From there, I had to build up the game itself, using While loops and If/Elsif to go through the motions of every possibility that might come up. I created a game table in ActiveRecord, with ships, players, and turns as subtables. Since ActiveRecord isn’t the biggest fan of arrays, separating turns into their own rows and then turning them back into an array later on seemed like a better choice.

It was a harrowing experience, but after the fact it was a great learning opportunity. The fact there were so many ways to go about making the Battleship game meant that it was next to impossible to fall back on anyone else for help, unlike with many past homework experiences where we were able to work basically in a group. So, while it is very important for coding to have experience working with others, it was good to spread my wings and have to rely basically on myself.

(Coincidentally, on Thursday afternoon our class took a fieldtrip to USAToday and part of the presentation we were given involved slides where the person who created them used Battleship as a metaphor. Since most of us were desperate to get done by Friday morning, we shared a slightly hysterical chuckle.)

Difficulties:

The necessity to use ActiveRecord to save game information–not just players and scores, but the actual ship locations and previous turns–so people could restart them made things unnecessarily difficult in my opinion. While it was necessary for what we were learning and trying to practice at the time, in a real life situation I feel it’s unlikely anyone would want to restart their Battleship game partway through, as opposed to just starting a new game each time.

Things I wish I’d gotten to:

Changing the places on the grid to reflect a hit or miss (I had started, but had to trash that code because I couldn’t get it to work). Making it look nicer (I had tried to design all my own text art, but realized after the fact I should have just used a website). Adding a two player option (again, something I started, but didn’t get to finish). Separating the game out into more methods, so it’s more compartmentalized and would be easier to switch between single player and two player games.

I also was wondering about how much time this would take in a larger app, how many bits I was taking up that might be a constraint with something else.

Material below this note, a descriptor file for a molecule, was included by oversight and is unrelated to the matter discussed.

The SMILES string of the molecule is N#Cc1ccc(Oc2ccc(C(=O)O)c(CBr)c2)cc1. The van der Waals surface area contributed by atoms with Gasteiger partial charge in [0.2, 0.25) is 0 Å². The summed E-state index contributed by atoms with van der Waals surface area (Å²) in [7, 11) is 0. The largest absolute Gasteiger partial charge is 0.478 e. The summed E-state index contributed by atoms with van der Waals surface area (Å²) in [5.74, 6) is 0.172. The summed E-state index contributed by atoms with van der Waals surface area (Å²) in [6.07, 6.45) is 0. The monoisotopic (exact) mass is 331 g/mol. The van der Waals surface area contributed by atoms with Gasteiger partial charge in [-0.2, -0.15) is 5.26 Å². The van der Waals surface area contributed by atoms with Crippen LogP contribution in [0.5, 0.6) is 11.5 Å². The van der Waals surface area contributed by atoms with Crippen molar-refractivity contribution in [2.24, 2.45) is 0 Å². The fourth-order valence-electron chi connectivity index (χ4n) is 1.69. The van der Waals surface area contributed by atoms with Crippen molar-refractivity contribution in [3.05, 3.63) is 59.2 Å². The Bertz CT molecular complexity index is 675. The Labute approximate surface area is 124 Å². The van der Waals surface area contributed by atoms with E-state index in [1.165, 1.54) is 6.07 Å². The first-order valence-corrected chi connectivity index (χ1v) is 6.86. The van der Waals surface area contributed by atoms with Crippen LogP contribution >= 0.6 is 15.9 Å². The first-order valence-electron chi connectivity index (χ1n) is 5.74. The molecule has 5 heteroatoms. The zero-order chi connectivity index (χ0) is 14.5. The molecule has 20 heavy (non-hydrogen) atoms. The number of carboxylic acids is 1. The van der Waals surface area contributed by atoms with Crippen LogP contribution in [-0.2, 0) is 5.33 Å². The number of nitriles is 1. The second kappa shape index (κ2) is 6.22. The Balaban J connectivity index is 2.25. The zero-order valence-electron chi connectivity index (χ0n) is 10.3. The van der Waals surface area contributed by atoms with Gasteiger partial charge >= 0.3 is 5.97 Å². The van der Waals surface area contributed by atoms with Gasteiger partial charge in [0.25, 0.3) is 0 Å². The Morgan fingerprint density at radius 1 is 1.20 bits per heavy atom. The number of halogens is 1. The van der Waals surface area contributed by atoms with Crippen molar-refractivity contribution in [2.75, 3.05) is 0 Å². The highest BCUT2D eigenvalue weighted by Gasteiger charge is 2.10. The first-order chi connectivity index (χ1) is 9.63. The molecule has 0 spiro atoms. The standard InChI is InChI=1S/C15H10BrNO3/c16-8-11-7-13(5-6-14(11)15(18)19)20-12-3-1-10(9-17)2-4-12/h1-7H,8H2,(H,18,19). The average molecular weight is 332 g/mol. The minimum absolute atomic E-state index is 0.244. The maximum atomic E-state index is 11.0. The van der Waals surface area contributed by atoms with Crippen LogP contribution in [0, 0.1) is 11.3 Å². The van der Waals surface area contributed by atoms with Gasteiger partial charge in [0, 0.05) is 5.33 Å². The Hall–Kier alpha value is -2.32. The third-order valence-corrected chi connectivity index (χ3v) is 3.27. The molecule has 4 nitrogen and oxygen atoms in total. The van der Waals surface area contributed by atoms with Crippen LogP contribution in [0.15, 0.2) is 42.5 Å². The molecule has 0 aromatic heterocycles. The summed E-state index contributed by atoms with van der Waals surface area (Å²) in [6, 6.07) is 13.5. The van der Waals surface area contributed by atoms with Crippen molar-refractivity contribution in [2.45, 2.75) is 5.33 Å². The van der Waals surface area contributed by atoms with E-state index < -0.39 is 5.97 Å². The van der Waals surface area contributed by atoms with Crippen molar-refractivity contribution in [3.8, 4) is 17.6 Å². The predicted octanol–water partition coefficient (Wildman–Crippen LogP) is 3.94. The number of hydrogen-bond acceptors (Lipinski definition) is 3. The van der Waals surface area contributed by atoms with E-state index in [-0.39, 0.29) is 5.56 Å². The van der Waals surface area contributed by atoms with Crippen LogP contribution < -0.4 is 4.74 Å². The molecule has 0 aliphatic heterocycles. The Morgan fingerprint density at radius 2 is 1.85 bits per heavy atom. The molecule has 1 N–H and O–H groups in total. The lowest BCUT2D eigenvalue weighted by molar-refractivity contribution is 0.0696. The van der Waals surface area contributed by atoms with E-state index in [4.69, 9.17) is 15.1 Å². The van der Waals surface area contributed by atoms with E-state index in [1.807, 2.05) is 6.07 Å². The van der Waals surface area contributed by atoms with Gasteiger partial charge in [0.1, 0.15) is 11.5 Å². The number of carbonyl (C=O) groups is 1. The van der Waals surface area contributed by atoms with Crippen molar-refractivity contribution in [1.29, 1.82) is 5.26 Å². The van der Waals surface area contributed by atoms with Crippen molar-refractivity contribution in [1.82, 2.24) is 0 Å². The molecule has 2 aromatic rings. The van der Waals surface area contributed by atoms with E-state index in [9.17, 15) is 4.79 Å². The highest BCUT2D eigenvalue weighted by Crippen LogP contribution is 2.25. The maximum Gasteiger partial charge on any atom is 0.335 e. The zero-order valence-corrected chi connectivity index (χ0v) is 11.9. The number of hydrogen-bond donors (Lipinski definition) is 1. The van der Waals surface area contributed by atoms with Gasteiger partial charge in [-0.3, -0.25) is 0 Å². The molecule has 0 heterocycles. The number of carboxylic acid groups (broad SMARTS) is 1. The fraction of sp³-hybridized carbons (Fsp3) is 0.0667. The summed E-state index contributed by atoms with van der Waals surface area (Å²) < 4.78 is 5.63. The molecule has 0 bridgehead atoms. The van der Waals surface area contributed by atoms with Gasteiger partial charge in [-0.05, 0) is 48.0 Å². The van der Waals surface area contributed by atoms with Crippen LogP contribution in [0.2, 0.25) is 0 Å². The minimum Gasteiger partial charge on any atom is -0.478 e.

You can find my most recent work on the game on Github.

 

 

 

Week Two – SQL

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I’m on the second week of my web development immersive (week 2, day 4). We’ve covered various basics of Ruby and are now on database integration.

Yesterday we worked on SQL, which I actually found enjoyable. It was easy to work out what commands to do and how to move through our homework. I think the difference between the people who had an easy time doing the SQL work and those who struggled was the ability to understand just how much SQL was capable of. Some people in class were setting up entire new tables and performing the necessary actions to solve the homework problems in multiple steps, instead of just one line.

I found SQL such a relief after some of our other work that I feel it was easy to accept that everything we do could be done in one line. I was looking for temporary columns while others were making actual columns and then deleting them after they had finished. For once, I felt ahead of the class, explaining problems to others with confidence. I wish everyday in class could be this easy!

Having such a moment on a Wednesday was good, too, I think, it helped energize me to get over hump day. Hopefully every week from here on out will feature at least one day where I feel on top of things.

The Week Before

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Next week, on Monday, I’ll be starting a 12 week long Web Development bootcamp. I’m nervous, I’m anxious, I’m wondering how the hell I’ll get through it. But I’m also excited.

My very first exposure to computers was on DOS. I still remember learning a few commands alongside of my mother so I could go into the basic computer games and word processor that I loved. A few years later, AOL made it possible to get internet in our home and I branched out. I had websites at places like Geocities and Angelfire, coded by myself using internet tutorials and from studying the source code of other websites to figure out how to do things. In high school, I took a web design extracurricular, and one on C++.

But my main memory of technology from my teen years was in tenth grade, when I wanted to take the Robotics course my school offered. The guidance counselors had to approve our schedules and mine, an old white man, refused to approve that course. It was a “boy’s class.” I still remember sitting there, so angry but feeling absolutely helpless. He ended up adding me to a cooking class, instead.

Sexism in STEM is still around, but I, personally, am no longer scared of it. And while I didn’t have the chance to learn programming before, at this point, this exact place I’m at, I do have three months to take 450+ hours of class.

And even if I’m still a little burned out from undergrad, grad school, and that semester of law school I tried, I’m still going to do this. I have to.